To the north lay Comanche Peak, not so much higher than I was, and I decided right then to climb to the top. The boulder field at the base of the summit was a little tricky, and I had to backtrack a couple of times around large dropoffs and slick boulders. The climb was not without challenge. I reached what I considered the top, and took a few photographs of the valley below. From Comanche Peak, you can also look down onto Comanche Reservoir and the bulk of the Comanche Peak Wilderness to the north. I tried to pick out Crown Point, but I couldn't be sure of which point it was. I have hiked to Brown's Lake before, but I could not see it from here. I made my way east to another point, almost as high as the first, and there I found a summit log which I read and signed, carefully holding the paper in the high wind. To the west I could see Long Draw Reservoir, and to the south, the lofty summits of the Mummy Range were shrouded in clouds. After several moments of enjoying the incomparable view, I headed down. I retraced my steps to the cliff over the Emmaline Spire, but then I diverged and continued south along the rim rather than back to Mirror Lake. This route allowed me to prolong the enjoyment of being so high above things, and the flat, tundra hiking was superb. To my left lay the Comanche Peak Wilderness of Roosevelt National Forest, and to the right lay Rocky Mountain National Park. I gradually veered away from the rim and headed southwest, hoping to intercept the Mirror Lake trail that showed up on the topographic map. The trail in this case is simply a route suggested by periodic rock cairns. There is no visible trail on the ground. In the distance I could see a large herd of elk, and so I hiked on the far side of the ridge so as not to spook them. When I felt I was very close, I slowly peeked over the ridge to behold close to 100 elk not more than 100 feet away. I was quickly spotted, and counter to my intentions, what followed was something of a slow stampede, with all the elk gathering in mass and heading west at first, then hooking around and passing in front of me again on their way towards Comanche Peak. They made a lot of noise. I watched them until they were lost in the brown tundra, and then continued on downhill. In the two pictures I manage to snap with my wide-angle lens, I counted 72 elk, with some of the herd out of view in a shallow depression.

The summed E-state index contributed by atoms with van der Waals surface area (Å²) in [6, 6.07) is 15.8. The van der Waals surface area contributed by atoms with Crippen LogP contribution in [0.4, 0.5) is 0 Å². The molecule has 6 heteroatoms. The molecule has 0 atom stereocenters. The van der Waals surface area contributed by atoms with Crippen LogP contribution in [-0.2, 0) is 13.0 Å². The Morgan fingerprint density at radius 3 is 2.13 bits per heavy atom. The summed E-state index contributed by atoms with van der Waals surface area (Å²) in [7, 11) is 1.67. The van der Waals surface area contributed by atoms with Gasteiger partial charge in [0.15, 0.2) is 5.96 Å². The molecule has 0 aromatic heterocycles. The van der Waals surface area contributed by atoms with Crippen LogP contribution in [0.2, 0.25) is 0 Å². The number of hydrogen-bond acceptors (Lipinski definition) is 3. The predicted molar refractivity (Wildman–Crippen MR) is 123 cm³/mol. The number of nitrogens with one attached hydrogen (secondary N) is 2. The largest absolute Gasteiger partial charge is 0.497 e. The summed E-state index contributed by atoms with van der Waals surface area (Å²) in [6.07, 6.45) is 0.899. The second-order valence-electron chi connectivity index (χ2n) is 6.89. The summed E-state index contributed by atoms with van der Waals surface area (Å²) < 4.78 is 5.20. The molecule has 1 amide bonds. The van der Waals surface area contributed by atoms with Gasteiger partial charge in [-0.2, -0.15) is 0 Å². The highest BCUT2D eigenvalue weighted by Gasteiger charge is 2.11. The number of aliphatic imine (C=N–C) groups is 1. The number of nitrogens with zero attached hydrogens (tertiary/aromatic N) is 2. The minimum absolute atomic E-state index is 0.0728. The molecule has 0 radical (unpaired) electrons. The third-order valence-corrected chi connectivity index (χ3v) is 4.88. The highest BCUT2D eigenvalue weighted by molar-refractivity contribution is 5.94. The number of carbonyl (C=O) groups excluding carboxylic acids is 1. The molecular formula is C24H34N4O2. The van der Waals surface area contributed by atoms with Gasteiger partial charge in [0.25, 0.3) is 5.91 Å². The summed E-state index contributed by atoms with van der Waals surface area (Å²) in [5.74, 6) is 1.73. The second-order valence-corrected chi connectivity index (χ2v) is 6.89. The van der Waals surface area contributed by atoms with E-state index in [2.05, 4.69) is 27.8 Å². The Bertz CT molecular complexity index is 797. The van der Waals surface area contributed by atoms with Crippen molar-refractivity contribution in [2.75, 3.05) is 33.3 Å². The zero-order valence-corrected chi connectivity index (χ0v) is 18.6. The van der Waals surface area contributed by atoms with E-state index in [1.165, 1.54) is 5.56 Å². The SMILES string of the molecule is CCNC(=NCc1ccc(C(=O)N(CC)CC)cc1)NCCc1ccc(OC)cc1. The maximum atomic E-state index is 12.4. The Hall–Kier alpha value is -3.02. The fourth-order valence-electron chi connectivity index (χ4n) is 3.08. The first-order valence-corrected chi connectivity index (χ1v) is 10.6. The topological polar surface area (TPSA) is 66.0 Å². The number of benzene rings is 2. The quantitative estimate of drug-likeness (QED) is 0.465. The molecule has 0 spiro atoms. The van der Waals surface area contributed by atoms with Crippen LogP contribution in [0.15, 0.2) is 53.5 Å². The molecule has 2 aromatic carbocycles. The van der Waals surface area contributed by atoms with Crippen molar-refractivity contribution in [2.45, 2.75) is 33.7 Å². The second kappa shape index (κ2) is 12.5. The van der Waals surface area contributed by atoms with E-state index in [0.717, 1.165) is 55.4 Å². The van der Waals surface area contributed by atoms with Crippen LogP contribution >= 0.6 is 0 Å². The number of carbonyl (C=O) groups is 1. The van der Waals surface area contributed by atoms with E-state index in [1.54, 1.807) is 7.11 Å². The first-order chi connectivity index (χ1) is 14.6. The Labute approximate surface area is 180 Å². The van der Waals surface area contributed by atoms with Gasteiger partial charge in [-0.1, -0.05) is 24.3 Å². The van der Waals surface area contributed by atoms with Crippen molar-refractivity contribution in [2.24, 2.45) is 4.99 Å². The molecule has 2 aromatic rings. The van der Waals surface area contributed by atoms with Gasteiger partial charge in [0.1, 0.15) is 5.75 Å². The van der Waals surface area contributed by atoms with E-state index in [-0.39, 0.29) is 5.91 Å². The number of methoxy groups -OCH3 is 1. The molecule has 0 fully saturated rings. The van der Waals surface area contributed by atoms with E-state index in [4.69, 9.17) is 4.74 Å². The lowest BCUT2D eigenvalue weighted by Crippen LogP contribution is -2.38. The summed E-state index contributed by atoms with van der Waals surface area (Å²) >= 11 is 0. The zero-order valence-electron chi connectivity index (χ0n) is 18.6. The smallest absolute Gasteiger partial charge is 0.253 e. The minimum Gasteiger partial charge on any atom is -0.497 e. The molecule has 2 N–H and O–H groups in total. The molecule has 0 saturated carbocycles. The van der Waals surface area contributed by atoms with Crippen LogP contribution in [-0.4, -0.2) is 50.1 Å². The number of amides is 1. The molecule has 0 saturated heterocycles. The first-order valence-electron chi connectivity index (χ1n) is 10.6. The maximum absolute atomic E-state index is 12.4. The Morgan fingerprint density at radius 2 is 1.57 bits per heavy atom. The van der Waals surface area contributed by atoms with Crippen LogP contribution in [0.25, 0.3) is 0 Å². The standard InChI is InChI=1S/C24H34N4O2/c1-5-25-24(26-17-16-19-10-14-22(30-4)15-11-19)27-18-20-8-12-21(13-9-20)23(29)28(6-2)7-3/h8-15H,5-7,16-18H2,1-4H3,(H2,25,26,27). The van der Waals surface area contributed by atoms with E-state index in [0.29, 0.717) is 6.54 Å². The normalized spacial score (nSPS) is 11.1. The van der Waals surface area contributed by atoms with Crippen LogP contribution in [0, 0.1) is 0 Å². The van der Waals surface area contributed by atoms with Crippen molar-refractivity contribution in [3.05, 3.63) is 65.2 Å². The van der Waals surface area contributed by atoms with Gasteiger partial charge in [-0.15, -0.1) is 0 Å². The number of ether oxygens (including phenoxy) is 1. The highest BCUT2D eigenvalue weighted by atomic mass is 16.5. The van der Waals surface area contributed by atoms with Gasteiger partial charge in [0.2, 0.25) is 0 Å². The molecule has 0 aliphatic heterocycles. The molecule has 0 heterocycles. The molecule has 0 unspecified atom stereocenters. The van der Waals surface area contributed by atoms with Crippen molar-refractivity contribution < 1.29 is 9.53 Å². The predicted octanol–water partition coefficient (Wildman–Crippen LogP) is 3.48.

I stopped and had a snack on an outcrop affording a final view of Mirror Lake, then descended into the trees. The trail became distinct as it neared the Koenig backcountry camp. For the next several hours I slogged downhill through gray forest with tired feet, anticipating rain at any moment. The rain, thankfully, never came, and as I neared the Poudre again, the sun came out again. I took more frequent breaks, and sat for a long time on a piling of the bridge over the Poudre, watching the clear water ripple over smooth brown rocks. I encountered many people fishing the river and La Poudre Pass Creek as I slowly trudged back to the car. After 15 miles of hiking and 3000' elevation gain and loss, I was very tired, and very happy to see the car again and begin the drive home. The entire hike took about 9 hours, which put me home at around 7:00, only 3 hours late and in time for dinner.